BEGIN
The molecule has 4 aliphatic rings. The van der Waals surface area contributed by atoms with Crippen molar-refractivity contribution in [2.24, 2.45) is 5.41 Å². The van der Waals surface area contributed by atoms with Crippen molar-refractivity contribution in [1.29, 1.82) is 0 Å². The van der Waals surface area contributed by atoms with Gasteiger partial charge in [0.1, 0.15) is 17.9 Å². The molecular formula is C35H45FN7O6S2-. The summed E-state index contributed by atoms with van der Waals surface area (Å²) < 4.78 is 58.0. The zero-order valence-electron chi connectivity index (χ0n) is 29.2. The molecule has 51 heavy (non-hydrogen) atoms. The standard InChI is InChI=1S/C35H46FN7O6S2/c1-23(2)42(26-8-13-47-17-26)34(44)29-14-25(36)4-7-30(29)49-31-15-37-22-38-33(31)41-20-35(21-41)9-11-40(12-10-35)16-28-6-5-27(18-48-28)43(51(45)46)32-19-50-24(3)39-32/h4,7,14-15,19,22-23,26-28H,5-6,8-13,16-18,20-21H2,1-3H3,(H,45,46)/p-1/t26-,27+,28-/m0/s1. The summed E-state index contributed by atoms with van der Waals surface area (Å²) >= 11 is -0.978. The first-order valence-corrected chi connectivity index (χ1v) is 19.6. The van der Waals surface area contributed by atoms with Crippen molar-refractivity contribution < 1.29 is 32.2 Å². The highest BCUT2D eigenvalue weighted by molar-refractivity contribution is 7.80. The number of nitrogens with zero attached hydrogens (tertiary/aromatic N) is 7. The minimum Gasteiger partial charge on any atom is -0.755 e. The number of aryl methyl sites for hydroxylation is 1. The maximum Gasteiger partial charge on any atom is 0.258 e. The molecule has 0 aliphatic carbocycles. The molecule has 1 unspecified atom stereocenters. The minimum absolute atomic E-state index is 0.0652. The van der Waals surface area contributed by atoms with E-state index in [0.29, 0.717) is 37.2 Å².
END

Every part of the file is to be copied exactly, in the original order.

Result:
The molecule has 4 aliphatic rings. The van der Waals surface area contributed by atoms with Crippen molar-refractivity contribution in [2.24, 2.45) is 5.41 Å². The van der Waals surface area contributed by atoms with Crippen molar-refractivity contribution in [1.29, 1.82) is 0 Å². The van der Waals surface area contributed by atoms with Gasteiger partial charge in [0.1, 0.15) is 17.9 Å². The molecular formula is C35H45FN7O6S2-. The summed E-state index contributed by atoms with van der Waals surface area (Å²) < 4.78 is 58.0. The zero-order valence-electron chi connectivity index (χ0n) is 29.2. The molecule has 51 heavy (non-hydrogen) atoms. The standard InChI is InChI=1S/C35H46FN7O6S2/c1-23(2)42(26-8-13-47-17-26)34(44)29-14-25(36)4-7-30(29)49-31-15-37-22-38-33(31)41-20-35(21-41)9-11-40(12-10-35)16-28-6-5-27(18-48-28)43(51(45)46)32-19-50-24(3)39-32/h4,7,14-15,19,22-23,26-28H,5-6,8-13,16-18,20-21H2,1-3H3,(H,45,46)/p-1/t26-,27+,28-/m0/s1. The summed E-state index contributed by atoms with van der Waals surface area (Å²) >= 11 is -0.978. The first-order valence-corrected chi connectivity index (χ1v) is 19.6. The van der Waals surface area contributed by atoms with Crippen molar-refractivity contribution < 1.29 is 32.2 Å². The highest BCUT2D eigenvalue weighted by molar-refractivity contribution is 7.80. The number of nitrogens with zero attached hydrogens (tertiary/aromatic N) is 7. The minimum Gasteiger partial charge on any atom is -0.755 e. The number of aryl methyl sites for hydroxylation is 1. The maximum Gasteiger partial charge on any atom is 0.258 e. The molecule has 0 aliphatic carbocycles. The molecule has 1 unspecified atom stereocenters. The minimum absolute atomic E-state index is 0.0652. The van der Waals surface area contributed by atoms with E-state index in [0.29, 0.717) is 37.2 Å².